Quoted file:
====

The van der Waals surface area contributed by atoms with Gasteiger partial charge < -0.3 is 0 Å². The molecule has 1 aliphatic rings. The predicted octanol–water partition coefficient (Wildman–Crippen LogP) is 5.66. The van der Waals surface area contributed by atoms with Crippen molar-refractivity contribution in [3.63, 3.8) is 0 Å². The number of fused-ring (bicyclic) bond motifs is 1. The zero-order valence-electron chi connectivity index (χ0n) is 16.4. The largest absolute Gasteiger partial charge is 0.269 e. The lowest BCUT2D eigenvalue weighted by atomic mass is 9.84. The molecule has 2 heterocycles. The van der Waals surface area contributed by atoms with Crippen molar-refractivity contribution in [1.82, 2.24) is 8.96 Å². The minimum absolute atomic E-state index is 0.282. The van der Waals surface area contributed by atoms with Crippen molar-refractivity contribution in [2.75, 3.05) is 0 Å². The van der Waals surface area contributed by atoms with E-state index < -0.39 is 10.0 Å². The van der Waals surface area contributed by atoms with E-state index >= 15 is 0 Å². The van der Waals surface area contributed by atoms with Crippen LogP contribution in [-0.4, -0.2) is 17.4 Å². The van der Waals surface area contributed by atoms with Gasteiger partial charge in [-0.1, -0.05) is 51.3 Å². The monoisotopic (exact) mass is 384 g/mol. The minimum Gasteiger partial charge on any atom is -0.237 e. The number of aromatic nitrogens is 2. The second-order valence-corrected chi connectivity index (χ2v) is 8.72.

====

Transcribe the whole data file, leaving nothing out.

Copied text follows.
The van der Waals surface area contributed by atoms with Gasteiger partial charge < -0.3 is 0 Å². The molecule has 1 aliphatic rings. The predicted octanol–water partition coefficient (Wildman–Crippen LogP) is 5.66. The van der Waals surface area contributed by atoms with Crippen molar-refractivity contribution in [3.63, 3.8) is 0 Å². The number of fused-ring (bicyclic) bond motifs is 1. The zero-order valence-electron chi connectivity index (χ0n) is 16.4. The largest absolute Gasteiger partial charge is 0.269 e. The lowest BCUT2D eigenvalue weighted by atomic mass is 9.84. The molecule has 2 heterocycles. The van der Waals surface area contributed by atoms with Crippen molar-refractivity contribution in [1.82, 2.24) is 8.96 Å². The minimum absolute atomic E-state index is 0.282. The van der Waals surface area contributed by atoms with Crippen molar-refractivity contribution in [2.75, 3.05) is 0 Å². The van der Waals surface area contributed by atoms with E-state index < -0.39 is 10.0 Å². The van der Waals surface area contributed by atoms with E-state index >= 15 is 0 Å². The van der Waals surface area contributed by atoms with Crippen LogP contribution in [-0.4, -0.2) is 17.4 Å². The van der Waals surface area contributed by atoms with Gasteiger partial charge in [-0.1, -0.05) is 51.3 Å². The monoisotopic (exact) mass is 384 g/mol. The minimum Gasteiger partial charge on any atom is -0.237 e. The number of aromatic nitrogens is 2. The second-order valence-corrected chi connectivity index (χ2v) is 8.72.